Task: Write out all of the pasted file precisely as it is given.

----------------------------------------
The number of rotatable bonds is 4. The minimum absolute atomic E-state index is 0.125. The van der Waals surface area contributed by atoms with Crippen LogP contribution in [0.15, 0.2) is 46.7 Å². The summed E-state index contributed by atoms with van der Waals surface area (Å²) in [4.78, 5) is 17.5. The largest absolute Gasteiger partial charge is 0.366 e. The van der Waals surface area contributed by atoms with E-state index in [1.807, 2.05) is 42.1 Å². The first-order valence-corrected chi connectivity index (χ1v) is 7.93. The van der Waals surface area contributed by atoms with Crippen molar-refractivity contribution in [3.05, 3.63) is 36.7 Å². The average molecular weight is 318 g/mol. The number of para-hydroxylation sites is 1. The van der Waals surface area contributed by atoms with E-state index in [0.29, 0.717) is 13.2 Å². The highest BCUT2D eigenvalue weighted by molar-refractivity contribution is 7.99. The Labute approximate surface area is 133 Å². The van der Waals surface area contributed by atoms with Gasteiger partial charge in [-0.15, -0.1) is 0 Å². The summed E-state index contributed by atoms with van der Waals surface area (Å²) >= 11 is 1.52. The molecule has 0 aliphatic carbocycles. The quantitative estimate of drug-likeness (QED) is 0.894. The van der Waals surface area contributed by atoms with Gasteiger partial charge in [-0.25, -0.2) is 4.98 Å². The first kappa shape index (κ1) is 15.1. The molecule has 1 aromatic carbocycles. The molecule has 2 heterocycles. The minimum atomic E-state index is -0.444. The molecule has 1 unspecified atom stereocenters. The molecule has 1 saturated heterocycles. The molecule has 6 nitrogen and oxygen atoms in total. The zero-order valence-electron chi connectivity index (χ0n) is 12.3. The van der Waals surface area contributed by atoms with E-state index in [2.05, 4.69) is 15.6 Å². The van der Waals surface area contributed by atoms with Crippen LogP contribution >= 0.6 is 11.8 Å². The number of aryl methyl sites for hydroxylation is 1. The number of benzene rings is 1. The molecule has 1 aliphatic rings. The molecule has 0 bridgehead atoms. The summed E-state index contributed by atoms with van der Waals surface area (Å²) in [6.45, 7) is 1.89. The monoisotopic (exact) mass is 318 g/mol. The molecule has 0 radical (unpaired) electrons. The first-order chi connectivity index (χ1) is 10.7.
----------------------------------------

The number of rotatable bonds is 4. The minimum absolute atomic E-state index is 0.125. The van der Waals surface area contributed by atoms with Crippen LogP contribution in [0.15, 0.2) is 46.7 Å². The summed E-state index contributed by atoms with van der Waals surface area (Å²) in [4.78, 5) is 17.5. The largest absolute Gasteiger partial charge is 0.366 e. The van der Waals surface area contributed by atoms with E-state index in [1.807, 2.05) is 42.1 Å². The first-order valence-corrected chi connectivity index (χ1v) is 7.93. The van der Waals surface area contributed by atoms with Crippen molar-refractivity contribution in [3.05, 3.63) is 36.7 Å². The average molecular weight is 318 g/mol. The number of para-hydroxylation sites is 1. The van der Waals surface area contributed by atoms with E-state index in [0.29, 0.717) is 13.2 Å². The highest BCUT2D eigenvalue weighted by molar-refractivity contribution is 7.99. The Labute approximate surface area is 133 Å². The van der Waals surface area contributed by atoms with Gasteiger partial charge in [-0.15, -0.1) is 0 Å². The summed E-state index contributed by atoms with van der Waals surface area (Å²) >= 11 is 1.52. The molecule has 0 aliphatic carbocycles. The quantitative estimate of drug-likeness (QED) is 0.894. The van der Waals surface area contributed by atoms with Gasteiger partial charge in [-0.25, -0.2) is 4.98 Å². The first kappa shape index (κ1) is 15.1. The molecule has 1 aromatic carbocycles. The molecule has 2 heterocycles. The minimum atomic E-state index is -0.444. The molecule has 1 unspecified atom stereocenters. The molecule has 1 saturated heterocycles. The molecule has 6 nitrogen and oxygen atoms in total. The zero-order valence-electron chi connectivity index (χ0n) is 12.3. The van der Waals surface area contributed by atoms with E-state index in [2.05, 4.69) is 15.6 Å². The van der Waals surface area contributed by atoms with Crippen LogP contribution >= 0.6 is 11.8 Å². The number of aryl methyl sites for hydroxylation is 1. The number of benzene rings is 1. The molecule has 1 aliphatic rings. The molecule has 0 bridgehead atoms. The summed E-state index contributed by atoms with van der Waals surface area (Å²) in [6.45, 7) is 1.89. The monoisotopic (exact) mass is 318 g/mol. The molecule has 0 radical (unpaired) electrons. The first-order chi connectivity index (χ1) is 10.7.